Interesting stuff. As might be expected, Hisato Ohzawa's music is derivative, and as the notes to this recording indicate, the sources of inspiration are different for each work. Piano Concerto No. 3, subtitled "Kamikazi," celebrates a fast Japanese commercial plane that flew well before World War II. The music's chief influences are clearly Ravel and Prokofiev. Ravel is the guiding light behind the glittery keyboard runs in the first movement, as well as the jazz-inflected second movement, though the rather saccharine sax solo of this movement also recalls Gerswhin's Concerto in F and Rhapsody in Blue. Prokofiev lends steel and ice to some of the keyboard writing, and the mercurial-motoric last movement seems indebted to the last movement of Prokofiev's Fourth Concerto, whose coda similarly comes out of nowhere to conclude the piece--kind of inconclusively! If Bartok is there behind Ohzawa's conception--as the other astute reviewer on this page surmises--his influence has been smoothed out a bit: Ohzawa's keyboard writing is more fluid, his writing for the orchestra more streamlined than the granitic, often blocky sound Bartok favors.
Given all these influences, it's very interesting to turn to the symphony, which, though written around the same time and certainly by a fully mature composer, draws from another well. The CD cover postulates Roussel and early Myaskovsky as influences. To this I would add Janacek, especially in the writing for winds and brass--at least, I'd be surprised if Ohzawa didn't know Taras Bulba and the Sinfonietta. Overall, this work, celebrating the 2,600th anniversary of Japan, is more soberly dramatic, more overtly public, as befits the occasion. I'm not sure if there is a program behind it--certainly it is not a clear one if there is--but Ohzawa seems to want to convey the years of internal struggle Japan had known and its hard-won victory as a world power. Ohzawa lightens up only in the third movement, a graceful minuet that, again, seems to owe something to Prokofiev, this time to Prokofiev the witty neoclassicist.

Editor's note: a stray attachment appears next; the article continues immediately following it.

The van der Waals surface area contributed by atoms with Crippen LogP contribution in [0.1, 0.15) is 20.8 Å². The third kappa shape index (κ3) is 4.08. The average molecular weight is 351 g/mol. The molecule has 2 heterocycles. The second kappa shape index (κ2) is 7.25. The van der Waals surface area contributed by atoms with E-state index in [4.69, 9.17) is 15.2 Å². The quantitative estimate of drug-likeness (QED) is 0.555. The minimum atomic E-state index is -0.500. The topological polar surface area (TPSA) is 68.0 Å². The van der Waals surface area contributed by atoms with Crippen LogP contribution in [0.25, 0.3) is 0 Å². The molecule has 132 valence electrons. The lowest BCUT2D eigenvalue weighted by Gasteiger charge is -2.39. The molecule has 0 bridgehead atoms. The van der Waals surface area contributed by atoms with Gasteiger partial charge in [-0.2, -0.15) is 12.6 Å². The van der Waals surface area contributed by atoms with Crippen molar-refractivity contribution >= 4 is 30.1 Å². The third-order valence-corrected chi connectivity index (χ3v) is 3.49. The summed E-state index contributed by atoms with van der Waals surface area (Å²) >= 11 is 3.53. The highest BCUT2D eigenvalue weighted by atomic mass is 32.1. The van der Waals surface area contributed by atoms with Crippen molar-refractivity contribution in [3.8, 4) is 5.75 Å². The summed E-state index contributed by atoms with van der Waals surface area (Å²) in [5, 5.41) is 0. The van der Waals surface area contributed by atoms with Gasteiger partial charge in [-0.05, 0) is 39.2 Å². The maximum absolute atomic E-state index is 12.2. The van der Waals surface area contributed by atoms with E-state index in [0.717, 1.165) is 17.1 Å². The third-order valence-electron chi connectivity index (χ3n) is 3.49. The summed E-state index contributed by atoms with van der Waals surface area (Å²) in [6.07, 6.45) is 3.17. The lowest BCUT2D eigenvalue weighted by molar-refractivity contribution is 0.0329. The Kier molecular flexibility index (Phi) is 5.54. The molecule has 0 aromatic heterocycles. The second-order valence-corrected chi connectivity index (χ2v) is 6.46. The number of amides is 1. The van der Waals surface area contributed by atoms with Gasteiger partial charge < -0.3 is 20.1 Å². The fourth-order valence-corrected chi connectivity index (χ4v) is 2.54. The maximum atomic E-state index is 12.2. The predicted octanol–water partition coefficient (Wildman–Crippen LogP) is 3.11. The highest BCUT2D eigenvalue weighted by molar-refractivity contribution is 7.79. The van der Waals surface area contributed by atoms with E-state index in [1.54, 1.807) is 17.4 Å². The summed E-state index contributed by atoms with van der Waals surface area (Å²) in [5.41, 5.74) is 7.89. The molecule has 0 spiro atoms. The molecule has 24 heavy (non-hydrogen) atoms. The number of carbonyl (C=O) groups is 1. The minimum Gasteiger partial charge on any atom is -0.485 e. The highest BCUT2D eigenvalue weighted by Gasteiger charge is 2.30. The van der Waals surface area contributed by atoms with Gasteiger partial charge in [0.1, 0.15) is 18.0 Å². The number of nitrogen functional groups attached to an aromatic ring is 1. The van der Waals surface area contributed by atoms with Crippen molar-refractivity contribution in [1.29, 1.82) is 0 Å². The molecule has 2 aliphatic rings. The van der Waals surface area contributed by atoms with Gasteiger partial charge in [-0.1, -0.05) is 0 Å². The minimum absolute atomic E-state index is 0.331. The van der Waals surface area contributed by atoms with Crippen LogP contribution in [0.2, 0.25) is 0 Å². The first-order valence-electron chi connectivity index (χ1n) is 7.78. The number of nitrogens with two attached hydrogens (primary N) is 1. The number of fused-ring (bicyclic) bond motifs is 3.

If I seem to be dismissing Ohzawa's art as a mere patchwork of Western musical influences, that's not my object. I'm trying to describe its sound world in the only way I know how. It is certainly not without its individual touches and certainly not without some daring, given that many composers of the thirties, those without ties to the centers of musical modernism as Ohzawa was, wrote throwback pieces you wouldn't want to hear today. No throwbacks, no museum pieces on this disc.
As with any music by unknown composers, it's a bit hard to judge the quality of the performances here, but it appears that Yablonsky and his forces have the measure of this music. Nowhere do I hear a mere run-through or a place where more time to get to know the music seems in order. The playing by both orchestra and pianist are polished, and Yablonsky keeps things moving just as I would hope. Tempos seem well judged to provide maximum effect. I doubt that this music will get, or need, finer performances in future. Sound is fine, too, reflecting the excellent results Naxos engineers are getting in Russia these days. This one is definitely worth a try.